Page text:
Posted by: David Stewart | January 7, 2015

Living well

I went running at 5:30 this morning and was amazed at how much traffic noise I could hear from the highway which is a mile and a half away. One of those days when the atmospheric conditions were perfect for it, I suppose.

Back when my wife and I were starting our family (1987), a local builder announced that the horse pasture above our neighborhood was going to be developed into a neighborhood of new houses.

Houses for horses? No, a suburban neighborhood of modest single-family homes. We knew the little house we were living in at the time would be pretty cramped if we added kids, and our quiet little street was going to become a major access route for the new neighborhood.

So we decided to buy one of those new pieces of property and build our own house.

A much older and wiser friend suggested that we should try to get as much house as we could reasonably afford, so we wouldn’t outgrow it. Now in those days, there was a simple measure for affordability: Would your mortgage payment plus other debt payments exceed some percentage of your monthly take-home pay. Simple!

Oregon vineyard

Flickr: davest

It’s now 28 years later. We’re still in the same house. We have been blessed to enjoy continuous employment and few financial disasters, for which I am exceedingly grateful. Very, very, very grateful!

But our children are now grown up and out of college. Should we consider downsizing? We no longer have a mortgage payment, so there wouldn’t be much of a monetary savings there.

I’ve been thinking about this lately because I have friends at work who have houses outside the city. For example, one associate has been telling me about his recent move to a house between Dundee and Newberg, smack in the middle of Oregon wine country. His commute to Hillsboro is about the same as mine is from Beaverton. And he gets a little more piece and quiet.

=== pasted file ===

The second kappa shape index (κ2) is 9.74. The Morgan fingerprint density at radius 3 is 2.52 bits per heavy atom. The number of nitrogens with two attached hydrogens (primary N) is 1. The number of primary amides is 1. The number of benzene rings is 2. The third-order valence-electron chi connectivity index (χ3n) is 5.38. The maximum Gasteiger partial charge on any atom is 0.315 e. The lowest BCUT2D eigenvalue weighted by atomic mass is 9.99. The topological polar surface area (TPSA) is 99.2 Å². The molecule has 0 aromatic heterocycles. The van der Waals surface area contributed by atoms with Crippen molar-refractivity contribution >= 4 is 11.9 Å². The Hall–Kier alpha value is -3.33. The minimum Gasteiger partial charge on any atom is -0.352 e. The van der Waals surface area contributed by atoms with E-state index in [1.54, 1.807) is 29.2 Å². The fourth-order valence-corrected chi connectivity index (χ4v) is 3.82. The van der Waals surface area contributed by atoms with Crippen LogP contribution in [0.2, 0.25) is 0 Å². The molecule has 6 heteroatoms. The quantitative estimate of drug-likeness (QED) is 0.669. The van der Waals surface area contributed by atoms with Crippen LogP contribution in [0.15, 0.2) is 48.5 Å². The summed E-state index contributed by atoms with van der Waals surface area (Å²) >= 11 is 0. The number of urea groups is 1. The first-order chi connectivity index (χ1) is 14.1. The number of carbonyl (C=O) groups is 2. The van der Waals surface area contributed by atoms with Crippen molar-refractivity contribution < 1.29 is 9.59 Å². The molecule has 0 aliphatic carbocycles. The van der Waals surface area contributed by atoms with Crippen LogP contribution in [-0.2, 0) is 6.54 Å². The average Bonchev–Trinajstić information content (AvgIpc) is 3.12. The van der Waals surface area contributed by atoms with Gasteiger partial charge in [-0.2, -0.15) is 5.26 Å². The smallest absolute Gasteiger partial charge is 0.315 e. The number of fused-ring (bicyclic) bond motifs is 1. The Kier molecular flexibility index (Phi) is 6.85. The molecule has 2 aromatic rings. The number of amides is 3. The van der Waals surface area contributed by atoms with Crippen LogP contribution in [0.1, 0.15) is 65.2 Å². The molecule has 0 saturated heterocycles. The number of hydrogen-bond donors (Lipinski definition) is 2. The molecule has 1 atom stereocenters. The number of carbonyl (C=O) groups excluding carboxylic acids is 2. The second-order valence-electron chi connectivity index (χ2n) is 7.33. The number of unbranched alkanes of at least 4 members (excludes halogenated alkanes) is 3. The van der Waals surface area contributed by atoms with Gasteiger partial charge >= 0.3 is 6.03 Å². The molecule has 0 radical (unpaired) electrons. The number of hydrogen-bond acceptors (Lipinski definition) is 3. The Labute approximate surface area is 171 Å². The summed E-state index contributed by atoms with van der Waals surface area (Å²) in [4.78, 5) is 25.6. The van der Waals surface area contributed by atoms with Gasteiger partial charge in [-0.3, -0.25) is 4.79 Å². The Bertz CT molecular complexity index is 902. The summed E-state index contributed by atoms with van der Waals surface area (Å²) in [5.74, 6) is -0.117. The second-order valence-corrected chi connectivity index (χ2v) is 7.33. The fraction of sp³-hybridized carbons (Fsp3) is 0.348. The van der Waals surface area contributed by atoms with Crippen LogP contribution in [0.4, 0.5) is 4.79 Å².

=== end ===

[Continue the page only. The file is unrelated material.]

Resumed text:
But there are some significant downsides:

  • We find ourselves in downtown Portland multiple times every week. Places like Newberg, Dundee and Dayton (where my sister used to live) are a full hour to drive to Portland, rather than the 20 minutes we enjoy today.
  • As a runner, training out in the country is doable, but I suspect a bit more dangerous, with fewer sidewalks around.
  • I kind of think we would see neighbors less. I’d like to engage more with our local community rather than be more isolated.
  • What about stuff like going to the gym or grocery store? Of course there are options even in the country, but I suspect it takes a bit more planning.
  • Quality of life for me is as much about the relationships I have with people as much as the house where I am living. I suspect that we would probably have to create a whole new web of relationships. Is that worth a little more peace and quiet?
  • I have this sneaky suspicion that I would be tempted to buy a more expensive place rather than actually downsize.

For the moment, I’m choosing to live well. For now, for me, this means being content with where we live and where we’re planted. I would like to believe we could move if we had to. Not now.

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